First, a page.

Who’s In the News
Op-ed: In Sudan, an Election and a Beginning (President Barack Obama, New York Times)
Not every generation is given the chance to turn the page on the past and write a new chapter in history. Yet today — after 50 years of civil wars that have killed two million people and turned millions more into refugees — this is the opportunity before the people of southern Sudan
With hope for the future, southern Sudanese begin voting on independence referendum (Sudarsan Raghavan, Washington Post) Across this Texas-sized region, southern Sudanese poured into polling stations, patiently casting votes for what many expect will be the creation of the world’s newest country. The process was so orderly and organized that American, European and African observers immediately put out statements applauding it, even though it is a week-long exercise in democracy. The Obama administration had pushed hard for a timely referendum.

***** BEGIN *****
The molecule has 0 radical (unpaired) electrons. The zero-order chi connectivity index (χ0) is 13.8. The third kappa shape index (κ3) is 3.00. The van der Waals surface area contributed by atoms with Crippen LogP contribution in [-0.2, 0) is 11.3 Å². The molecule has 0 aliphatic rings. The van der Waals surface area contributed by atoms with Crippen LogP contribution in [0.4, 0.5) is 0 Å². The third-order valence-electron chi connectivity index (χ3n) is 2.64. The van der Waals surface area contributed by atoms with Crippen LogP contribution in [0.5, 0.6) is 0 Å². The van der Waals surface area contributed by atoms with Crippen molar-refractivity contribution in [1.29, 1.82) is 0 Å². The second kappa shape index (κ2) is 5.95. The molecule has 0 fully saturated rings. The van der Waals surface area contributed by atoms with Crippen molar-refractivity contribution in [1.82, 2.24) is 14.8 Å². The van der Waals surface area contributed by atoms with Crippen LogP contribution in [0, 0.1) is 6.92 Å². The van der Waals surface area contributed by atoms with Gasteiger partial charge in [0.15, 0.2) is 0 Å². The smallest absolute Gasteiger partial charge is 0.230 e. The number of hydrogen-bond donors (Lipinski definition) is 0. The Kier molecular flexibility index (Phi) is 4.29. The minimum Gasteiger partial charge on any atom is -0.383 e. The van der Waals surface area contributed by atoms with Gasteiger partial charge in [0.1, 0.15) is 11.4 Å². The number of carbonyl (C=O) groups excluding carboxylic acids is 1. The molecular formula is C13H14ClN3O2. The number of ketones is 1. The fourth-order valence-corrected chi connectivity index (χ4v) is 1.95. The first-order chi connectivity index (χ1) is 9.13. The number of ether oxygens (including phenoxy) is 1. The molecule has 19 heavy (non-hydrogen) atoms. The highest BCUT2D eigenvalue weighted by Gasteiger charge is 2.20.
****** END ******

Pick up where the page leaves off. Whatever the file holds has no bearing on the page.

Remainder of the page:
Clinton starts weeklong focus on the Arab world (Josh Rogin, the Cable blog)
Secretary of State Hillary Clinton leaves Washington today for a trip to the Gulf, where she will meet with senior Arab leaders and civic groups. Middle East peace, Iraq, and Iran will be at the top of her agenda.
U.S. and China Defense Chiefs Agree to Keep Talking (Elizabeth Bumiller, New York Times)
The American and Chinese militaries took micro-steps on Monday toward smoothing over years of conflict and suspicion, but Defense Secretary Robert M. Gates stood stone-faced as China’s defense minister warned the United States yet again not to go against Beijing’s wishes and sell arms to Taiwan.
Opinion: Can Pakistan rid itself of religious fanaticism? (Fareed Zakaria, Washington Post)
This week, Joe Biden will make his most important foreign trip since he became vice president. He will visit Pakistan, a country that is in crisis at every level – military, political, economic and societal.